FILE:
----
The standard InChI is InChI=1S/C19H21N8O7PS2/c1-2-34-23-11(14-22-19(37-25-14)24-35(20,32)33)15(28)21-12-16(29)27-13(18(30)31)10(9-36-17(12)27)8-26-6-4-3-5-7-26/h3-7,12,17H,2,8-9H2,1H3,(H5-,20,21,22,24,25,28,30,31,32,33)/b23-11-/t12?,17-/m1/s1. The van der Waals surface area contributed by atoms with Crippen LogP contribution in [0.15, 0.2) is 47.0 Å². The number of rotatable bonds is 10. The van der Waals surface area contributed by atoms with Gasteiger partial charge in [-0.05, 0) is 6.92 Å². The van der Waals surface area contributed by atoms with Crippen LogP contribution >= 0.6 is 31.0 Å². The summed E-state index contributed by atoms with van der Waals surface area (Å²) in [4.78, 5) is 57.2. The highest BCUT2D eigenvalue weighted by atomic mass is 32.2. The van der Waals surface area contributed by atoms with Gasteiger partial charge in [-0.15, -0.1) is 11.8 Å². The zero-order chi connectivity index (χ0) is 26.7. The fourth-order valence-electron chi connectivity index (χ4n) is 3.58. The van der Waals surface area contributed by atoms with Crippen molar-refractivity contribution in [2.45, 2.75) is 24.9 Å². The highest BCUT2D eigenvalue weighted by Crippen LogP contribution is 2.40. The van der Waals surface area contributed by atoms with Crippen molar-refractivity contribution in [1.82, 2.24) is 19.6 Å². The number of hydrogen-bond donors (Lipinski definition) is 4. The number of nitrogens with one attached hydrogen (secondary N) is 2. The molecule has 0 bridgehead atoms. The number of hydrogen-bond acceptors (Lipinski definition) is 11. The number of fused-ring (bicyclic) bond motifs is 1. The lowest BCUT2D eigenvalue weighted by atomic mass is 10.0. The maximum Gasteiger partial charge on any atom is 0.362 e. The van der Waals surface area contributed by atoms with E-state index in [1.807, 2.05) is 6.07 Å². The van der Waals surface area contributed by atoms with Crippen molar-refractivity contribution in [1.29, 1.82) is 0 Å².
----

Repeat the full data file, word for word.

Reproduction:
The standard InChI is InChI=1S/C19H21N8O7PS2/c1-2-34-23-11(14-22-19(37-25-14)24-35(20,32)33)15(28)21-12-16(29)27-13(18(30)31)10(9-36-17(12)27)8-26-6-4-3-5-7-26/h3-7,12,17H,2,8-9H2,1H3,(H5-,20,21,22,24,25,28,30,31,32,33)/b23-11-/t12?,17-/m1/s1. The van der Waals surface area contributed by atoms with Crippen LogP contribution in [0.15, 0.2) is 47.0 Å². The number of rotatable bonds is 10. The van der Waals surface area contributed by atoms with Gasteiger partial charge in [-0.05, 0) is 6.92 Å². The van der Waals surface area contributed by atoms with Crippen LogP contribution >= 0.6 is 31.0 Å². The summed E-state index contributed by atoms with van der Waals surface area (Å²) in [4.78, 5) is 57.2. The highest BCUT2D eigenvalue weighted by atomic mass is 32.2. The van der Waals surface area contributed by atoms with Gasteiger partial charge in [-0.15, -0.1) is 11.8 Å². The zero-order chi connectivity index (χ0) is 26.7. The fourth-order valence-electron chi connectivity index (χ4n) is 3.58. The van der Waals surface area contributed by atoms with Crippen molar-refractivity contribution in [2.45, 2.75) is 24.9 Å². The highest BCUT2D eigenvalue weighted by Crippen LogP contribution is 2.40. The van der Waals surface area contributed by atoms with Crippen molar-refractivity contribution in [1.82, 2.24) is 19.6 Å². The number of hydrogen-bond donors (Lipinski definition) is 4. The number of nitrogens with one attached hydrogen (secondary N) is 2. The molecule has 0 bridgehead atoms. The number of hydrogen-bond acceptors (Lipinski definition) is 11. The number of fused-ring (bicyclic) bond motifs is 1. The lowest BCUT2D eigenvalue weighted by atomic mass is 10.0. The maximum Gasteiger partial charge on any atom is 0.362 e. The van der Waals surface area contributed by atoms with E-state index in [1.807, 2.05) is 6.07 Å². The van der Waals surface area contributed by atoms with Crippen molar-refractivity contribution in [1.29, 1.82) is 0 Å².